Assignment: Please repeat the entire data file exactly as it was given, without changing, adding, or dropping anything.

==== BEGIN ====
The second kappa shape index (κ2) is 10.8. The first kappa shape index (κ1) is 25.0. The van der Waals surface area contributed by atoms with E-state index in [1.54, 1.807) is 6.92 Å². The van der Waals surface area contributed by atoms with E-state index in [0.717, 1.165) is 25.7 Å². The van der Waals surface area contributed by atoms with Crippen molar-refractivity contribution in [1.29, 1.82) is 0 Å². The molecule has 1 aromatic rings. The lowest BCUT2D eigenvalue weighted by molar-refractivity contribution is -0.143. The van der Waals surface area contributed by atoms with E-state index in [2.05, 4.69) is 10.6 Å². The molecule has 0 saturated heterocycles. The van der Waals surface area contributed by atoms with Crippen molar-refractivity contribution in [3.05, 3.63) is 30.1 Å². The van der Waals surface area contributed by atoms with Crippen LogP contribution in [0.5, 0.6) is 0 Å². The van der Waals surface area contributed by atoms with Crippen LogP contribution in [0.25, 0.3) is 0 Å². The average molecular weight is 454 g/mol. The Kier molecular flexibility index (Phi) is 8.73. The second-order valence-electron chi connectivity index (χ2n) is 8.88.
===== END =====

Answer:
The second kappa shape index (κ2) is 10.8. The first kappa shape index (κ1) is 25.0. The van der Waals surface area contributed by atoms with E-state index in [1.54, 1.807) is 6.92 Å². The van der Waals surface area contributed by atoms with E-state index in [0.717, 1.165) is 25.7 Å². The van der Waals surface area contributed by atoms with Crippen molar-refractivity contribution in [1.29, 1.82) is 0 Å². The molecule has 1 aromatic rings. The lowest BCUT2D eigenvalue weighted by molar-refractivity contribution is -0.143. The van der Waals surface area contributed by atoms with E-state index in [2.05, 4.69) is 10.6 Å². The molecule has 0 saturated heterocycles. The van der Waals surface area contributed by atoms with Crippen molar-refractivity contribution in [3.05, 3.63) is 30.1 Å². The van der Waals surface area contributed by atoms with Crippen LogP contribution in [0.5, 0.6) is 0 Å². The van der Waals surface area contributed by atoms with Crippen LogP contribution in [0.25, 0.3) is 0 Å². The average molecular weight is 454 g/mol. The Kier molecular flexibility index (Phi) is 8.73. The second-order valence-electron chi connectivity index (χ2n) is 8.88.